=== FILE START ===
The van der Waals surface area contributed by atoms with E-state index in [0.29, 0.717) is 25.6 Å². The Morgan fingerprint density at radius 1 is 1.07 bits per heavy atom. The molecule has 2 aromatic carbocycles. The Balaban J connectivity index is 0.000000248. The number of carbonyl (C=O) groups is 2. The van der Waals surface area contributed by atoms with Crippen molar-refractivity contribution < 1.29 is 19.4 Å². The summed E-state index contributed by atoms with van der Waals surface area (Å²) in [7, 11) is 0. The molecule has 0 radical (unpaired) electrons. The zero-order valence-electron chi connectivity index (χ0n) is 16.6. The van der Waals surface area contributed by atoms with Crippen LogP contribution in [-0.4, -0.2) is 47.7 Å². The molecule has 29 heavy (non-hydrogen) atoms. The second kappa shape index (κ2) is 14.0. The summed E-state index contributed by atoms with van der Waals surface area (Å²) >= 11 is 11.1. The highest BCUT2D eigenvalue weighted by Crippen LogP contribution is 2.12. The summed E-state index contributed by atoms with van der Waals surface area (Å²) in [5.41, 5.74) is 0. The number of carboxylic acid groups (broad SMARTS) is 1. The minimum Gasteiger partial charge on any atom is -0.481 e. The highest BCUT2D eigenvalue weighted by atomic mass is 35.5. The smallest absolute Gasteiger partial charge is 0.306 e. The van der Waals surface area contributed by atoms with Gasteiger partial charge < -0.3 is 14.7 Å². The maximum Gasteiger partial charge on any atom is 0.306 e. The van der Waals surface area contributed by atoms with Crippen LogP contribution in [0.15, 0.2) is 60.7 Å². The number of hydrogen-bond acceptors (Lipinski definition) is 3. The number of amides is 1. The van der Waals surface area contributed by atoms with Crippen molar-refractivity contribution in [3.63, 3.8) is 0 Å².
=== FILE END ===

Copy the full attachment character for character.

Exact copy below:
The van der Waals surface area contributed by atoms with E-state index in [0.29, 0.717) is 25.6 Å². The Morgan fingerprint density at radius 1 is 1.07 bits per heavy atom. The molecule has 2 aromatic carbocycles. The Balaban J connectivity index is 0.000000248. The number of carbonyl (C=O) groups is 2. The van der Waals surface area contributed by atoms with Crippen molar-refractivity contribution < 1.29 is 19.4 Å². The summed E-state index contributed by atoms with van der Waals surface area (Å²) in [7, 11) is 0. The molecule has 0 radical (unpaired) electrons. The zero-order valence-electron chi connectivity index (χ0n) is 16.6. The van der Waals surface area contributed by atoms with Crippen LogP contribution in [-0.4, -0.2) is 47.7 Å². The molecule has 29 heavy (non-hydrogen) atoms. The second kappa shape index (κ2) is 14.0. The summed E-state index contributed by atoms with van der Waals surface area (Å²) >= 11 is 11.1. The highest BCUT2D eigenvalue weighted by Crippen LogP contribution is 2.12. The summed E-state index contributed by atoms with van der Waals surface area (Å²) in [5.41, 5.74) is 0. The number of carboxylic acid groups (broad SMARTS) is 1. The minimum Gasteiger partial charge on any atom is -0.481 e. The highest BCUT2D eigenvalue weighted by atomic mass is 35.5. The smallest absolute Gasteiger partial charge is 0.306 e. The van der Waals surface area contributed by atoms with Gasteiger partial charge < -0.3 is 14.7 Å². The maximum Gasteiger partial charge on any atom is 0.306 e. The van der Waals surface area contributed by atoms with Crippen LogP contribution in [0.15, 0.2) is 60.7 Å². The number of hydrogen-bond acceptors (Lipinski definition) is 3. The number of amides is 1. The van der Waals surface area contributed by atoms with Crippen molar-refractivity contribution in [3.63, 3.8) is 0 Å².